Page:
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The onset of the Tsuga pollen decline is plotted for sites across Ontario (Fig. 5a). This decline presumably occurred synchronously in response to the rapid spread of a pathogen (Davis 1981a; Fuller 1998), yet at the 14 sites considered, the chronologies supplied in the NAPD suggest that its date falls within a 1100-year window. It is unclear if these differences are due to a time-transgressive decline or due to insufficient dating control, but the lack of synchrony does suggest that many profiles in the NAPD are inadequately dated, and/or have poor temporal resolution between samples.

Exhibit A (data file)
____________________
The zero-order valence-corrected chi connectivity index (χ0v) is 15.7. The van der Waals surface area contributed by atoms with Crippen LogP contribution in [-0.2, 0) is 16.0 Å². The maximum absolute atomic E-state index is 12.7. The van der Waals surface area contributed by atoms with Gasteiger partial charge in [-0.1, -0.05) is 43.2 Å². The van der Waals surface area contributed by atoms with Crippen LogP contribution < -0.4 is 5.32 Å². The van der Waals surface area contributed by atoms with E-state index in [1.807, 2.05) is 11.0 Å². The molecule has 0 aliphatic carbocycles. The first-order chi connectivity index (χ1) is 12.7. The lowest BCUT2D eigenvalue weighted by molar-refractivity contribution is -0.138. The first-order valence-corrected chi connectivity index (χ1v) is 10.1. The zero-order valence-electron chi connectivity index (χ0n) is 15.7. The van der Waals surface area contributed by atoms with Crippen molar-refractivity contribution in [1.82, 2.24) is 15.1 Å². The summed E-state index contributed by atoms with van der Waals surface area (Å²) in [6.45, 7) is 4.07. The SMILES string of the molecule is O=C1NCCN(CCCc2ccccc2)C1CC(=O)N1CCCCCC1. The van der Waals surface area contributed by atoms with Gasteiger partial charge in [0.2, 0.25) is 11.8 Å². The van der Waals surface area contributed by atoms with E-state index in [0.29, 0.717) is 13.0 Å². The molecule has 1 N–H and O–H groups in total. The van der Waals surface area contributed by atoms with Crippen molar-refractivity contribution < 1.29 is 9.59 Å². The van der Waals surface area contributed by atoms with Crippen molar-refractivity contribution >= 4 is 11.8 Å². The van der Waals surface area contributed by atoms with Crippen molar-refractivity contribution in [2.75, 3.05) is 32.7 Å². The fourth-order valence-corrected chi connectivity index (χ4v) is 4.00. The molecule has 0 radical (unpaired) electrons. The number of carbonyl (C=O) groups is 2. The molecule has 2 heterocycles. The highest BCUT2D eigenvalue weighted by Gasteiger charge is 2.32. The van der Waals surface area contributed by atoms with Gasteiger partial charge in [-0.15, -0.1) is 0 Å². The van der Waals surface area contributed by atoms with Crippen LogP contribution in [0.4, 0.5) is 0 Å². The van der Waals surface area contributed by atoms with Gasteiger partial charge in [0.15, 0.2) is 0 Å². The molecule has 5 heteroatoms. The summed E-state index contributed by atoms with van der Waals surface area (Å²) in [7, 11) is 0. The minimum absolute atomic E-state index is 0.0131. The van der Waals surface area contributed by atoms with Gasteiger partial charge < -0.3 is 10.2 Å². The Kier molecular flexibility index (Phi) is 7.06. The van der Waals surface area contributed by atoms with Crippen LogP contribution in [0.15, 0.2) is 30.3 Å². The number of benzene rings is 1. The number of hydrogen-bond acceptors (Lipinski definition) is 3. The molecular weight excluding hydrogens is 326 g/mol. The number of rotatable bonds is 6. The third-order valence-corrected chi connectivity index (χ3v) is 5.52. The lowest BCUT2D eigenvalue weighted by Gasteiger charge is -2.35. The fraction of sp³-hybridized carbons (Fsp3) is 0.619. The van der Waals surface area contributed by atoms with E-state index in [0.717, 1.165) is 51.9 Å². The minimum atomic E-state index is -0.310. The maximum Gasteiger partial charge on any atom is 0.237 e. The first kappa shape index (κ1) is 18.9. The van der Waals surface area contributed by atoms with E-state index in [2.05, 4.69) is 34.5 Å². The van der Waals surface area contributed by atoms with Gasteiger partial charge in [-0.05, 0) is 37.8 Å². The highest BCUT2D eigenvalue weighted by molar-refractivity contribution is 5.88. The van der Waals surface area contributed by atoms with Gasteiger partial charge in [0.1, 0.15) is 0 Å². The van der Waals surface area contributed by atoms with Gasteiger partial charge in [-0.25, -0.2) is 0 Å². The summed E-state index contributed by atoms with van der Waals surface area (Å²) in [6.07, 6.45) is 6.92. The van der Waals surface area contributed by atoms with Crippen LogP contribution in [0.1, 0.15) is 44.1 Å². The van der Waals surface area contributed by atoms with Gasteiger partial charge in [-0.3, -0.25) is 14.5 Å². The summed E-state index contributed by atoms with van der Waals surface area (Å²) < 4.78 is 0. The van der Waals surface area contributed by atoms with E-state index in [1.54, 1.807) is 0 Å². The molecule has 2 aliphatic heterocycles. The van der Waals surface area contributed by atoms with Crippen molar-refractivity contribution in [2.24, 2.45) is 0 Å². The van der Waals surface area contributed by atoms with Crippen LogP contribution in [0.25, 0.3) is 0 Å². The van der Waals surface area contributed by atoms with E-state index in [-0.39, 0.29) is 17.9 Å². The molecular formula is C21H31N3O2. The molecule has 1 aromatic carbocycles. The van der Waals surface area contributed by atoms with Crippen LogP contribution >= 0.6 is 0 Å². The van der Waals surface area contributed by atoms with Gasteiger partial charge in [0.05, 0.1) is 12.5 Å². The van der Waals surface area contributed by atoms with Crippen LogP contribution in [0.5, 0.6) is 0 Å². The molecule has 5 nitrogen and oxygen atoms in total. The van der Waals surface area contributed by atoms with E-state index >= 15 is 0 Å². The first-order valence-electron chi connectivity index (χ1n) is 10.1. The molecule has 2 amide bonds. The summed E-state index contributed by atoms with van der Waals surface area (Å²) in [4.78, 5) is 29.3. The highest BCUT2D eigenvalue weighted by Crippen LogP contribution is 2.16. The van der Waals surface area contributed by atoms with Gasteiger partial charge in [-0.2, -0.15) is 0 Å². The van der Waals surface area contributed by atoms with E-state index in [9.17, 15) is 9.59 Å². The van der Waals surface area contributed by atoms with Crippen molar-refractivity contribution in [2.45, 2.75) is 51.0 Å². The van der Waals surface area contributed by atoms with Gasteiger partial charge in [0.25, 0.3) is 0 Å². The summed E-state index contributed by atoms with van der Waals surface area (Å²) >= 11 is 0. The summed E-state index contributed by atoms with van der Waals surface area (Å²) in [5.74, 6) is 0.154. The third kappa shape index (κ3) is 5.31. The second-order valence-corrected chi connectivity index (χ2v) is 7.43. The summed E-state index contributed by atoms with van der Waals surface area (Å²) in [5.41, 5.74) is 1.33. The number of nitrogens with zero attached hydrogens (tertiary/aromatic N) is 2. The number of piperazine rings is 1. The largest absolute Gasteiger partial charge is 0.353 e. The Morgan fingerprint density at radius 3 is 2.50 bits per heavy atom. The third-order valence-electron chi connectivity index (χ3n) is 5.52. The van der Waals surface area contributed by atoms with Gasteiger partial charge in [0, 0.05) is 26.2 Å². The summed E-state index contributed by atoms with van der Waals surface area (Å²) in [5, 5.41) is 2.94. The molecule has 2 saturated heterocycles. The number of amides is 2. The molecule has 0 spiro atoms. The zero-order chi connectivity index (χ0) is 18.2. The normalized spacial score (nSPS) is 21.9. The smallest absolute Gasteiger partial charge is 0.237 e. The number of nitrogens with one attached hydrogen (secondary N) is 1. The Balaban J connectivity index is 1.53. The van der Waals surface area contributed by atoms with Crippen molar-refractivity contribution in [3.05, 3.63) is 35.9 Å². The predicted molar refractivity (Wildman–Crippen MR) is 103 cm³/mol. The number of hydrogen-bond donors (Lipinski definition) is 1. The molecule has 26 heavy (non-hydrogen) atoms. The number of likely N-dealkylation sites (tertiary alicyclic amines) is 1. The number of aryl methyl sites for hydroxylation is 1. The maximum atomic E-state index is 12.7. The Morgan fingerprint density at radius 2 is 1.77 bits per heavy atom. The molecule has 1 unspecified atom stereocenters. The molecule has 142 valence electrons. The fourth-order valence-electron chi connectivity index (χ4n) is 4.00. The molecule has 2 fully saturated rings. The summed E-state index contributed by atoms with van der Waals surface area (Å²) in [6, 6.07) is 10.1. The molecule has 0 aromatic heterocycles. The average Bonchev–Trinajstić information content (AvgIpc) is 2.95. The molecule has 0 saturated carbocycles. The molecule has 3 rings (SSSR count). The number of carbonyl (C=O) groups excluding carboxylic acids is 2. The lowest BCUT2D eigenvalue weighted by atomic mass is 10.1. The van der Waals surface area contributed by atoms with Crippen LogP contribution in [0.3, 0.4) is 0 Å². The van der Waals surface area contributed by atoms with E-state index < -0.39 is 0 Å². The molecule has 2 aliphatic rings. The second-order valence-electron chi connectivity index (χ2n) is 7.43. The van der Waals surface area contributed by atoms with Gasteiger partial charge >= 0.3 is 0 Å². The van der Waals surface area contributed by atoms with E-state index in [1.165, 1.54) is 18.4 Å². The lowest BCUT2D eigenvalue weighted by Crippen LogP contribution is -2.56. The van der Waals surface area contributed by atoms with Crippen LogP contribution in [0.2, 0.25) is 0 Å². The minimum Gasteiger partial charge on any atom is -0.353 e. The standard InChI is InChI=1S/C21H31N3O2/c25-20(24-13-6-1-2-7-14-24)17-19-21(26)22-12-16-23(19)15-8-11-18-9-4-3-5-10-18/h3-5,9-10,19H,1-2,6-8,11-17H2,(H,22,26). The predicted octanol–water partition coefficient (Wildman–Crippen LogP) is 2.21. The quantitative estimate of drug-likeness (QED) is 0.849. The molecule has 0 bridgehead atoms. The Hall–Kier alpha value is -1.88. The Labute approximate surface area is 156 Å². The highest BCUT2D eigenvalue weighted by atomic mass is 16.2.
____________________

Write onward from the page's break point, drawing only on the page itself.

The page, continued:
Nevertheless, the pollen curves for a single species across a region show some overall similarities, and fine-scale variations are seen in sites with higher temporal resolution. In southern Ontario, A. saccharum increased in abundance around 8000–7000 bp and reached maximum abundance between 5000 and 2000 bp. It declines over the most recent 1500 years, and most steeply since the Little Ice Age (Fig. 5a). Similarly, in southern Québec, A. saccharum curves show two peaks around 5000 and 2500 bp (Fig. 5c). Nearby lakes show similar, finer scale details: in Ontario, Lac Bastien, Found and Second Lakes show maxima in A. saccharum pollen around 1000 years ago, whereas the peak at the more south-eastern Nutt, Graham, High, Tonawa and Cranberry Lakes occurs 4000 years ago (Fig. 5a). At the southernmost sites in Ontario, Van Nostrand Lake, Porqui Pond, Wylde Bog and Wylde Lake, A. saccharum peaks even earlier, around 5000 years ago (Fig. 5a). In the western Great Lakes region (Fig. 5e), A. saccharum peaks at about 7000 bp in the easternmost lakes (Wood, Gass, Radtke Lakes and Lake Mendota), and around 3000 years ago in the northernmost lakes situated on the Upper Peninsula of Michigan (Spirit, Kitchner, Canyon, Lost, Camp 11 and Mud Lakes). The profiles for the easternmost Michigan sites (Ryerse, Wolverine Lakes and South Rhody Peatland) show similar profiles, with rises in A. saccharum pollen particularly since 2000 bp.